Imperium #13 – It’s time to get some of the more established anti-Harada forces into play in this series, as Livewire makes a run against Harada’s financial situation, before being recruited by HARD Corps to help them figure out how Gravedog is still able to run off their network. All this is happening while other nations are beginning to side with Harada’s plans for the world. From the beginning, I’ve been impressed with the way Joshua Dysart has mixed current news with a realistic look at how people with exceptional powers would behave in this world. This continues to be the best series Valiant puts out.
The Mighty Thor #4 – There has been a lot of conflict in the various realms that make up Norse mythology, but a lot of that comes to a head this issue, as the Light and Dark Elves make plans for the future, and as rioting comes to Asgard. I’m getting a little bored of Jason Aaron’s story here – I’d much rather see this book actually focus on the new Thor – but Russell Dauterman’s art is a treasure, so I’m sticking with this title.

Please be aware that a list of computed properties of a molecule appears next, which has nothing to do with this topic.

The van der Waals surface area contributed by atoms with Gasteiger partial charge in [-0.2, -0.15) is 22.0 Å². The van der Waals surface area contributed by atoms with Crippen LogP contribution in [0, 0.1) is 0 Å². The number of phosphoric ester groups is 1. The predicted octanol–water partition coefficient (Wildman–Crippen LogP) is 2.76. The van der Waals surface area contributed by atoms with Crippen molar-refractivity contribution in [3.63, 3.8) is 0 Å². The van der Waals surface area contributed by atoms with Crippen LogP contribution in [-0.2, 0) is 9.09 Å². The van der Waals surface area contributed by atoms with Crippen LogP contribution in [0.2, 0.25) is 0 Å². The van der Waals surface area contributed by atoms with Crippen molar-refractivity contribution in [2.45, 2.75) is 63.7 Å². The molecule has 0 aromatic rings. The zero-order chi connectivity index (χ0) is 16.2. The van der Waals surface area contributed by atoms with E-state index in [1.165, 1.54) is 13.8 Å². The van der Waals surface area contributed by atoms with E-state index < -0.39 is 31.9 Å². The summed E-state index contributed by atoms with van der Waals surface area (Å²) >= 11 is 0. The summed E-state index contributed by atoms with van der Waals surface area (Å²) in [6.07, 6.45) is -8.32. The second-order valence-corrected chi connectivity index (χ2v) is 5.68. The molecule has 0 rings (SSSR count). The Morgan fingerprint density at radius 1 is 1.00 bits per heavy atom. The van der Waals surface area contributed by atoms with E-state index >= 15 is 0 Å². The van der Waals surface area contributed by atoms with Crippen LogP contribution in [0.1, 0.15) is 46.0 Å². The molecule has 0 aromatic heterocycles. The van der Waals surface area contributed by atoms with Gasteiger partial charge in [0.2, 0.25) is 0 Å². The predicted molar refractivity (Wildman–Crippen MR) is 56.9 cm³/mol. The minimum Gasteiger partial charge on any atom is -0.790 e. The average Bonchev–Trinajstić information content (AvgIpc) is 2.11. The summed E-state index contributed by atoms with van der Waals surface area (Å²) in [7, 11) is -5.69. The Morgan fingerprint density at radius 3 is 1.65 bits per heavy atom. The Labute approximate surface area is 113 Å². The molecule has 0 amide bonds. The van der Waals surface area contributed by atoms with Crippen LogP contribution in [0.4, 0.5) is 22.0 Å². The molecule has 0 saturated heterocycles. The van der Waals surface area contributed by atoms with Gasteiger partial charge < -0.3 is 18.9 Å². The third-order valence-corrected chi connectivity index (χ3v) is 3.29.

Power Man and Iron Fist #1 – For a few years now, I’ve wondered if I should be back issue hunting the original PM&IF series, at least the Christopher Priest run, because I don’t have a lot of experience with the concept, but like the general idea of pairing a blaxploitation character with a kung fu craze derived character and letting them just hang out together. I’m sure it’s gold. This latest take on the duo, featuring writing by David Walker (who is new to me) and Sanford Greene (who is not) has a fun start, although I’m not sure I want to keep reading about how the pair are ‘family’ for long. They reunite to help out an old friend (I’m vaguely aware of the backstory here, but think a little more exposition could have helped) who is perhaps not being completely honest with them. Greene’s art is very nice and the writing is strong, but I’m not sure I see the potential past an arc or two. Granted, Marvel’s only interested in keeping a series running long enough for two or three trades, so I guess that doesn’t matter to them.
Secret Six #11 – There just always seems to be something wrong with this series. The pacing feels very off in this issue, which has Batgirl attack Catman in a park before confiding in him to get his help in protecting Strix. When they fight, there were sound effects that said things like “Selfie” which makes no sense. Back at home, Strix gets a makeover, while Ralph (who is for some reason still not going by the name Ralph) gets a phone call. The launch of this book was completely bungled from the beginning, and I don’t think I’m even going to wait until the Rebirth stuff happens to jump off.